The D.C. City Council should oppose a dozen requests to form new banks in the District and should pass legislation to ban limited-service banks, or so-called nonbank banks, D.C. Council member Charlene Drew Jarvis (D-Ward 4) said yesterday.
Jarvis, chairwoman of the committee that oversees bank licensing, asked the City Council to recommend against 11 companies seeking 12 new banking charters from the U.S. Comptroller of the Currency.
Jarvis, decrying the applicants as "boutique" bankers who would bring unfair competition to local banks and cater only to rich clientele, also submitted proposed legislation that would ban limited service banks of the type most of the 11 companies want to establish here.
The council will vote on Jarvis' recommendations and proposed legislation at its next meeting on Tuesday. The comptroller is not bound by the council's recommendation, although he must consider local sentiment when weighing requests for bank charters.
If the comptroller rejects the applications, the companies would have to reapply to D.C. officials, whose community investment requirements are stricter than the comptroller's.
Local bankers argue that if the City Council passes a law barring limited service banks, eight of the 11 applicants will be prevented from entering the District, even if they get charters from the comptroller.
Other lawyers, including those for the 11 applicants, disagree. They say local law enacted after the bank applications were submitted would not override federal power.
A limited-service bank offers checking accounts or commercial loans, but not both. Limited-service banks get around regulation by the Federal Reserve Board, which generally applies stricter regulations on interstate banking.
The fight surrounding the 11 companies began earlier this year, with the applicants submitting requests for local charters shortly before a D.C. banking law took effect April 11.
Prior to that date, the District was the only place in the country where the federal government, through the comptroller, issued both local and national bank charters. The April law transferred to the D.C. government the power to grant local charters -- the equivalent of a state charter.
The new law also established that any company from outside the states surrounding the District can open in the District only through acquisition of a local bank and by investing $50 million to $100 million in the city, opening two branches in poor areas and creating 200 jobs.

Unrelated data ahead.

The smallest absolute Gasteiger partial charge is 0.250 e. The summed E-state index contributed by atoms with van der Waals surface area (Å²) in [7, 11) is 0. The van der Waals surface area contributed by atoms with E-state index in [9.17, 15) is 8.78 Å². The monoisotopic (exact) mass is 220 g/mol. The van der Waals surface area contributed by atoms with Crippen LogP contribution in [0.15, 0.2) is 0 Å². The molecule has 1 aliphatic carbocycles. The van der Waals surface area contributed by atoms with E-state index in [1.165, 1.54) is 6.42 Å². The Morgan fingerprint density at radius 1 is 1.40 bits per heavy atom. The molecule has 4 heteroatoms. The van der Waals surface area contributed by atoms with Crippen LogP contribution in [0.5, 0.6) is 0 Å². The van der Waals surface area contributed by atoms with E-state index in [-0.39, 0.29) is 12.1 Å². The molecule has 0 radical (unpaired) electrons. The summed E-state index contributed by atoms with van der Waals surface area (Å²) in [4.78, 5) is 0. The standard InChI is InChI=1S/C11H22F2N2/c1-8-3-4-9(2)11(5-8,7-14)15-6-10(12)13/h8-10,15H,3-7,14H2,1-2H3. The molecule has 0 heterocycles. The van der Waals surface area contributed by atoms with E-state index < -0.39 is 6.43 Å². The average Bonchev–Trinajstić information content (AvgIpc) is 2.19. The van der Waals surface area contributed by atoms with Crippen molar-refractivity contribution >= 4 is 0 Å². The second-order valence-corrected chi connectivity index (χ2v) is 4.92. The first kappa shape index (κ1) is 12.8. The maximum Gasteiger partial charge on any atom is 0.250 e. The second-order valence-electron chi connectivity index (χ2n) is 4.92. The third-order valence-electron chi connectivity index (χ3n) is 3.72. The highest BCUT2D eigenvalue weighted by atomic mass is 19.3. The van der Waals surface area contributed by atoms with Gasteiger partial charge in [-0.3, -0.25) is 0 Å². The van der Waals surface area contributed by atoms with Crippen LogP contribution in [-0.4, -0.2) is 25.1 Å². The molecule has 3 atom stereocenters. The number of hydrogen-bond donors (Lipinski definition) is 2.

By applying before the new law took effect, the 11 applicants hoped to avoid the stiff investment rules and the uncertainty of dealing with officials who have never before approved bank charters.
The applicants include banking giants Chase Manhattan Corp., J. P. Morgan & Co., Chemical New York Corp. and Bankers Trust New York Corp. and Citicorp, the nation's largest bank holding company. They also include Greyhound Corp., several groups of investors, banks and securities firms, including one that is partly owned by one of Japan's biggest securities traders.
The 11 applicants have argued that the banks they propose opening will not be large enough to justify investments of the magnitude required by D.C. law. They have submitted community investment plans they say are "significantly greater" than those submitted by regional bank holding companies that have been allowed by the council to buy D.C. banks.
"We're pleased that Jarvis recommended against the charters and we hope" the council also "enacts enabling legislation that will ensure the integrity of the interstate banking bill that the council passed in April," said Maurice J. Cullinane, a spokesman for the D.C. Bankers Association.
D.C. bankers say the 11 applicants undermine the new D.C. banking law. The new law boosted the value of existing D.C. banks by permitting outsiders to own banks in the District only by buying local banks, rather than by creating new ones.
Local bankers say Citicorp backed the bill because all but the largest companies will find the law's requirements too high a price to pay to enter the District.